High school biology
- Elements and atoms
- Introduction to carbohydrates
- Introduction to proteins and amino acids
- Introduction to lipids
- Introduction to nucleic acids and nucleotides
- Introduction to vitamins and minerals
- Biological macromolecules review
- Biological macromolecules
Introduction to proteins and amino acids
Introduction to proteins as polymers of amino acids (monomers).
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- Are proteins and polypeptides both considered polymers? Our teacher taught us that polymers and polypeptides are interchangeable and mean the same thing.(15 votes)
- Polypeptides are polymers linked by peptide-bondings (are they called so in English?) and are often called proteines. Plastic for example consists of polymers, but is not a polypeptide.(21 votes)
- According to Google a Micrometer is one millionth of a meter,not one thousandth,who is right?(0 votes)
- Sal said one thousandth of a millimeter not meter.(8 votes)
- There are so many terms here... Monomer, polymer, polypeptide, amino acid, etc. Any good way to remember which is which?(3 votes)
- Focus on the beginnings of the words. Monomers and polymers are easy to remember because mono means one and poly means many. Furthermore, polypeptides are just many peptide bonds.(8 votes)
- At4:35, can you use another letter besides R?(2 votes)
- R is the most common letter used to denote the group that changes in an Amino Acid. Technically, you could change it, but most people wouldn't understand what you were referring to.(9 votes)
- In what is Chaperonin found?(4 votes)
- Proteins reported having chaperone activity were initially discovered as those overexpressed during heat shock and hence were named as the heat shock proteins (Hsp). Apart from heat shock, other stress condition such as carbon, nitrogen, or phosphate limiting conditions were also known to induce molecular chaperones.
Type I chaperonins are found in the cytoplasm of prokaryotes and in the mitochondrion and chloroplast of eukaryotes.
- Is the process by which these monomers form polymers or chains similar to catenation ?
Or is it something completely different?(3 votes)
- The monomers combine with each other using covalent bonds to form larger molecules known as polymers. In doing so, monomers release water molecules as byproducts. At the same time, the monomers share electrons and form covalent bonds. As additional monomers join, this chain of repeating monomers forms a polymer.(3 votes)
- At5:05-5:20or thereabouts, why does the amino-acid on the left have an extra H opposite the R, compared to the amino-acids on the right where the R groups have been circled? Didn't he say the tops parts are always the same and just the R groups differ between amino-acids?(4 votes)
- It is not an extra H, that H really exists there.
Why you cannot see it on the right?
Because thsoe are different way of writing structural formula - Fischer projections - and they assume you drew H (meaning no need for denoting every single H).
On the right, R groups are circled.(0 votes)
- Can proteins be non-biological?(3 votes)
- With protein having major rolls in our systems does it mean to much protein don't have side effects?(2 votes)
- I do not know what you mean by side-effects?
Proteins produced in human body are not artificially ingested as pills - so they can create adverse effects. Not even xenobiotics - foreign bodies in the human body.
It depends on which protein you are talking about.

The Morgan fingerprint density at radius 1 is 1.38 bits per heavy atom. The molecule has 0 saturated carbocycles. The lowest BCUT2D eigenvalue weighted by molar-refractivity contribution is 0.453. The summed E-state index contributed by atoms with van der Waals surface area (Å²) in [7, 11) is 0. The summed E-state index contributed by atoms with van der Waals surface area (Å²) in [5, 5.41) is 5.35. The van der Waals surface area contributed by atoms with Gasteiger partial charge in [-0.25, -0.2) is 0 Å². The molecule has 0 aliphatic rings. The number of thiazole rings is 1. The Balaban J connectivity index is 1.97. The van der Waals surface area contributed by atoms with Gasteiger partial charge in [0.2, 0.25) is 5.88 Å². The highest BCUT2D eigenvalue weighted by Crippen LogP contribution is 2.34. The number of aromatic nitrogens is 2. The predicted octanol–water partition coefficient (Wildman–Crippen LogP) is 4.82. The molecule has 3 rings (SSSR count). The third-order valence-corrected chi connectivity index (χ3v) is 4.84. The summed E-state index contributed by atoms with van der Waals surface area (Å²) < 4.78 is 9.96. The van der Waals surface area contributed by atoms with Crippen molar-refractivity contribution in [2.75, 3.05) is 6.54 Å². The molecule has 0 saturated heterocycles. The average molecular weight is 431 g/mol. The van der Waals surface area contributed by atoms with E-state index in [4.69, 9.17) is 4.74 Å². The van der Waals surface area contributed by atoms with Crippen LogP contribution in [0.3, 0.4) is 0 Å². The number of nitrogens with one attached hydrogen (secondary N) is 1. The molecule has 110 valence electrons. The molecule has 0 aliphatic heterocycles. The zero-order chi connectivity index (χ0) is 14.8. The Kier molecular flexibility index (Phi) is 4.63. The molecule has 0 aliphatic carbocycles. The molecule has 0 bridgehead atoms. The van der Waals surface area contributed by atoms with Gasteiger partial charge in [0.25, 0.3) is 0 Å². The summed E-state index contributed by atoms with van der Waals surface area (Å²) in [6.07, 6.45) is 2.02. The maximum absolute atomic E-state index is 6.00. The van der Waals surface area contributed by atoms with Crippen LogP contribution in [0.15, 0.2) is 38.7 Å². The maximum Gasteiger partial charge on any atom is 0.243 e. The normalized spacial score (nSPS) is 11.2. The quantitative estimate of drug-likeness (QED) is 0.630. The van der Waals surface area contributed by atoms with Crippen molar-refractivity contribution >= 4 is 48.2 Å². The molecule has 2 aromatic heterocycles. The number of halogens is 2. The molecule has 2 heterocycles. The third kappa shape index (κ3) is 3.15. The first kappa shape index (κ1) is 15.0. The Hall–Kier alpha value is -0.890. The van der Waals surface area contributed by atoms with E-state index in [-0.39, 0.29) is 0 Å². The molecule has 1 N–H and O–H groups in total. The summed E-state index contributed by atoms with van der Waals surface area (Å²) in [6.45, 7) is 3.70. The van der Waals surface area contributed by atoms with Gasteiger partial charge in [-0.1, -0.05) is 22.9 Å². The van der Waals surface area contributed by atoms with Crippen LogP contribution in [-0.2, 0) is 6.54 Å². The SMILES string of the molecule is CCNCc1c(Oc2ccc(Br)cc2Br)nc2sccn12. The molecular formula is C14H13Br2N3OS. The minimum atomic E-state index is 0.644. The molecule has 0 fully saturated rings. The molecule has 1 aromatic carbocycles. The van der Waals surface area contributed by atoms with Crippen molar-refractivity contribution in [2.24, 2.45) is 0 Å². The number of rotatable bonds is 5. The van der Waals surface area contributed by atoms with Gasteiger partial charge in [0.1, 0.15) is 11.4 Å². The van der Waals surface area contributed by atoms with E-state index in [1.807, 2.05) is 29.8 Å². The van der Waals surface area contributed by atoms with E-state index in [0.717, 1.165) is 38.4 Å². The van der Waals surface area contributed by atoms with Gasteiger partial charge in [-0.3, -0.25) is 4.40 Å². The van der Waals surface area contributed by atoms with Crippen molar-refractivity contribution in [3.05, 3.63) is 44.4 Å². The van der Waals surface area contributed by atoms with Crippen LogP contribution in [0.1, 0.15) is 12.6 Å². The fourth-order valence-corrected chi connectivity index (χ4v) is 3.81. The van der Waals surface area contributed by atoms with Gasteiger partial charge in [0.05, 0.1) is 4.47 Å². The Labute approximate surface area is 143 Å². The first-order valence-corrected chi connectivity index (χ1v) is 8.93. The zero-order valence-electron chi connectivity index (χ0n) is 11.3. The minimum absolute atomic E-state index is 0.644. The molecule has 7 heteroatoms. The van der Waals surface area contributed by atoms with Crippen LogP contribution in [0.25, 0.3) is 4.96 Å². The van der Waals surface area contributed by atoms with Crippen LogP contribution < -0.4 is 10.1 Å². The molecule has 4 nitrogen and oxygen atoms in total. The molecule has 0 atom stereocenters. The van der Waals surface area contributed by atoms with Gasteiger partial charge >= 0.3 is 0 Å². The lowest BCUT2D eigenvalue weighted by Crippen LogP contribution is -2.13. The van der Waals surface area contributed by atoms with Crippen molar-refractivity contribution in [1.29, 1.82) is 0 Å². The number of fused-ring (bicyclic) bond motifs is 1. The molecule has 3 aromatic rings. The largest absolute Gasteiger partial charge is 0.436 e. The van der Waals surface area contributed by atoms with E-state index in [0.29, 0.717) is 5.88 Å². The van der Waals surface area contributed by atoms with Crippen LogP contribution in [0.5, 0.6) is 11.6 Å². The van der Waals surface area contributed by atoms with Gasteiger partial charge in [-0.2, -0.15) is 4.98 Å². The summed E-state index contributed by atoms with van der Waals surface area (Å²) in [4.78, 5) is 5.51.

For example, snake venom is also protein, cholinesterase, which affects our neural system and causes spasm - ultimately death. Those are naturally synthesized proteins (in snake body) but fatal for us.(1 vote)
- At what point does a molecule become a macromolecule? How many atoms must a molecule have to be considered a macromolecule?(2 votes)
- macromolecules are composed of thousands of bonded atoms. i dont know if there's a specific number of atoms, but they are very large compared to micromolecules(1 vote)
- [Instructor] What we're going to do in this video is talk about proteins, and some of you all might already be familiar with them, at least in some context. If you look at any type of packaging on food you'll oftentimes see a label that has protein listed and a certain number of grams per serving, and some of you who might be athletically inclined might associate it with things that help you build muscle. And none of that is incorrect, but as we'll see in this video and in many future videos, proteins are involved in almost every, single biological process and every, single living organism. And if we ask ourselves what are they, well, they're biomolecules. They're molecules found in biological systems. And they're large biomolecules. We could call them macro molecules, molecules, which is just referring to they're made up of many, many, many, many, many atoms. These right here are pictures, two different views, of the chaperonin protein, and this is, the chaperonin protein is roughly 800,000 times the mass of a hydrogen atom. So it's going to contain tens of thousands of atoms which would very much make it a macro molecule. Now one thing to be careful of, even though these are very, very large on a molecular scale, even the largest protein we know of, titan, is about one micrometer in length, and that's much larger than this chaperonin here. And a micrometer is one thousandth of a millimeter. So even the largest proteins are microscopic. Now another way to think about proteins is what they are made up of. So some proteins are made up of a single chain of something called amino acids, and things like chaperonin are made up of multiple chains of amino acids. So in a little bit I'll show you some particular amino acids but for now just think of them as the building blocks of proteins. So let's say that's an amino acid and then it will bond to another amino acid, and it's not just one type of amino acid and they can form these really, really, really long chains. And so let me be very clear, this is an amino acid, and it's called that because it contains an amine group, which you don't have to worry about for now, and they are the monomers that form the polymers of what's known as polypeptide chains. So these are monomers. You connect them together, and you could keep going, you could have hundreds or even thousands of these, and so this whole thing right over here you can consider to be a polymer, and a chain of amino acids, the polymer of amino acids is known as a polypeptide. Polypeptide. And sometimes a polypeptide chain is a protein, but sometimes a protein can be made up of multiple polypeptide chains put together. And what happens is after these amino acids connect or bond to each other, they bend and they form the shape of these proteins. So you can imagine the chaperonin protein right over here, it has these chains of amino acids that bend, that have a conformation that form the shape, and that's really what gives proteins their power. And as I mentioned, proteins are involved in almost every, single biological function. They play a structural, structural role. They play a mechanical role. When your muscles contract, you have actin and myosin proteins interacting with each other so that your muscle contracts. They can act as enzymes, which we will talk about in a lot more depth in future videos. Enzymes help catalyze reactions. They help biological, biochemical reactions happen in biological systems. They can be involved with the immune system. They could be involved with signaling. They can send signals from one part of the body to another, or they can be receptors on cells that receive signals. So proteins are incredibly, incredibly important. Now with that out of the way, let's dig a little bit deeper into the building blocks of proteins, the monomers that build up the polymers that are polypeptides, which could be proteins or which could be used to build up proteins. So what we see on the left here is a typical structure of an amino acid. Notice you see some oxygens, you see some hydrogen, some carbons, and nitrogen. And then bonded to this carbon right over here you see this R. And you say what element is that. Well, this is not an element. This is referring, this is kind of a placeholder for a side chain, which differentiates the common amino acids. And you see some of the common amino acids in this diagram right over here. And you can see what the R would be. For this arginine right over here, that R group would be this part, and you don't have to understand the biochemistry of it in too much detail, but you can see that they all have this top part in common, but then they all have a different R group right over here. And it's different sequences of these amino acids that give us the diversity of all of the proteins that we have in biological systems of all of the various shapes. And it really, really, really, really is amazing. I mean, just going back to this picture of chaperonin which is involved with helping other proteins get their shape, it chaperones the protein folding process, so to speak. Just think about the complexity. This looks like a complex machine, but it forms naturally in biological systems. And as we explore more and more biology, we keep seeing these fascinating proteins that look like these incredible systems that really boggle the imagination.